He fought for poor people with legal and educational barriers and fashioned a corporate success story. After dealing with cancer, Arthur Griffin is advocating for Charlotte-area African-Americans with renewed energy.
For his five decades of crusading for the less fortunate, Griffin is the Charlotte Post Foundation’s Luminary award winner for 2018. He will be honored at The Charlotte Post Foundation banquet on October 13 at the Hilton Center City.
“Arthur Griffin’s fight for equity in education got him elected to the Charlotte-Mecklenburg School Board and led him to become board chair,” said Gerald Johnson, president of The Charlotte Post Foundation and publisher of The Charlotte Post. “The Luminary Award goes to individuals who tirelessly help others find equal access, equity and inclusion in institutions that influence our lives. Arthur clearly exceeds this criteria.”
The winner of a battle against blood cancer and side effects of chemotherapy, Griffin chairs Charlotte’s Black Political Caucus and is a leader in the fight against the General Assembly’s permission to suburban cities such as Matthews that want to create their own tax-supported charter schools. Many predict that will lead to even more segregation in public education.
“If we allow that legislation to live, it will convert into something that’s very ugly,” Griffin said. If political efforts fail, he added, the courts may provide an avenue to success. “We may lose, but you’ve got to stand for something.”
Growing up poor in First Ward and Fairview Homes, Griffin learned the value of justice and equity in education. A graduate of now-demolished Second Ward High in the old Brooklyn neighborhood, Griffin attended NC A&T University but dropped out. Soon he was leading a US Army infantry platoon in Vietnam.
Returning to Charlotte, he joined what became Legal Services of Southern Piedmont. Former executive director Terry Roche recalled how that happened.
“Arthur was doing street law,” Roche said. “He was making contact with people in housing projects and referring their questions to us. Eventually, I asked him, ‘Would you like to get paid for that?’” He became the organization’s second paralegal.
Griffin soaked up knowledge on education as he railed against the Charlotte-Mecklenburg Schools’ practice of suspending a disproportionate number of black students. He filled a 1985 vacancy on the CMS board but lost his first election run. He won a board seat in 1988, then chaired the board from 1997 until leaving in 2002.
Griffin and the late Joe Martin of Bank of America often collaborated on education equity. “I loved that guy,” Griffin said of Martin. “He was real.”
Wilhelmenia I. Rembert served on the school board with Griffin and remembered his passion for quality public education. “He demanded that we make sure all students had access to a rigorous curriculum,” said Rembert, a professor emeritus of Social Work at Winthrop University who is a partner in Evans Rembert Political Consultants.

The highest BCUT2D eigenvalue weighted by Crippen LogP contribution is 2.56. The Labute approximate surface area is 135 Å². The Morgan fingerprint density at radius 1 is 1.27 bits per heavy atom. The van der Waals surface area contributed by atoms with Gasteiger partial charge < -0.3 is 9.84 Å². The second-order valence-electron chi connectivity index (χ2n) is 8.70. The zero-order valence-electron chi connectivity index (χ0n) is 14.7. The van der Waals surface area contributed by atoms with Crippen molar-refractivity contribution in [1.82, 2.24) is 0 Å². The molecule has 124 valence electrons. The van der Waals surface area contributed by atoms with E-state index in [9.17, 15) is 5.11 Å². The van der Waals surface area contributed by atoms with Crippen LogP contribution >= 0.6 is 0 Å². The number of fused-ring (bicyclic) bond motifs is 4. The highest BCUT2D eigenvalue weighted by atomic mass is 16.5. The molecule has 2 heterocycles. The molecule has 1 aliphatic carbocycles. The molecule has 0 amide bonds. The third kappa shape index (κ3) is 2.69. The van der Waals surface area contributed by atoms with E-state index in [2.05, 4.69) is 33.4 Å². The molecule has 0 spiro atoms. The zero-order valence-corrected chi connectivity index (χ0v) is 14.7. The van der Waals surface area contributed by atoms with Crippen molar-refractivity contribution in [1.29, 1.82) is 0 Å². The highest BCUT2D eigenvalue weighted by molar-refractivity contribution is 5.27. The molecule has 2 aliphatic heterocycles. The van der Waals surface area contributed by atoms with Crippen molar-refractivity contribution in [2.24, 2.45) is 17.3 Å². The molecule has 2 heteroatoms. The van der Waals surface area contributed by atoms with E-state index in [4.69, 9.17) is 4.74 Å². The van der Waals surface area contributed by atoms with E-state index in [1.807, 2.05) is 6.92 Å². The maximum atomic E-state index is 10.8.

Though saddened that a federal court ruling in 2000 ended CMS busing for desegregation, Griffin lists two school board accomplishments for which he takes pride. “We raised the level of expectation for all children,” he said. Further, when hiring Eric Smith as CMS superintendent in 1996, the board put measurable objectives in his contract. CMS was one of the country’s first school districts to do that.
For years, Griffin worked on an Economics degree that he finally earned in 1992 from the State University of New York, Albany campus. He had married his wife of 42 years, Alicia Elston Griffin and they had two children, Arthur Elston “Tony” and Christina.
To help support his family, Griffin left Legal Services in 1995 to work as a paralegal on Social Security Disability cases for Charlotte attorney Charles “Mac” Sasser. He did that until 2004 when the education arm of McGraw Hill came knocking.
At McGraw Hill, Griffin helped Dan Domenech, the former school superintendent in Fairfax County, VA, start the Urban Resource Advisory Unit. Griffin rose to senior vice president for National Urban Markets.
Now executive director of the American Association of School Superintendents, Domenech fondly remembered his tenure with Griffin. “People would come up to Arthur and hug him, shake his hand and talk to him,” Domenech said. “He was like a rock star.”
Sean Ryan headed Sales and Service for McGraw Hill and calls Griffin “my mentor in the education space.” Now senior vice president for Fuel Education in Herndon, VA, Ryan added, “I think Arthur and I are going to be friends in perpetuity.”
A retired grandfather of three, Griffin is feeling healthy and “going places and doing stuff. That’s a blessing,” he said. “It makes me feel good to give back to the community.”
McGraw Hill showed him “phenomenal opportunities” for those who are prepared, Griffin said. “I am more focused and articulate about education because if you’ve got a great education, you’ll do well in this country.”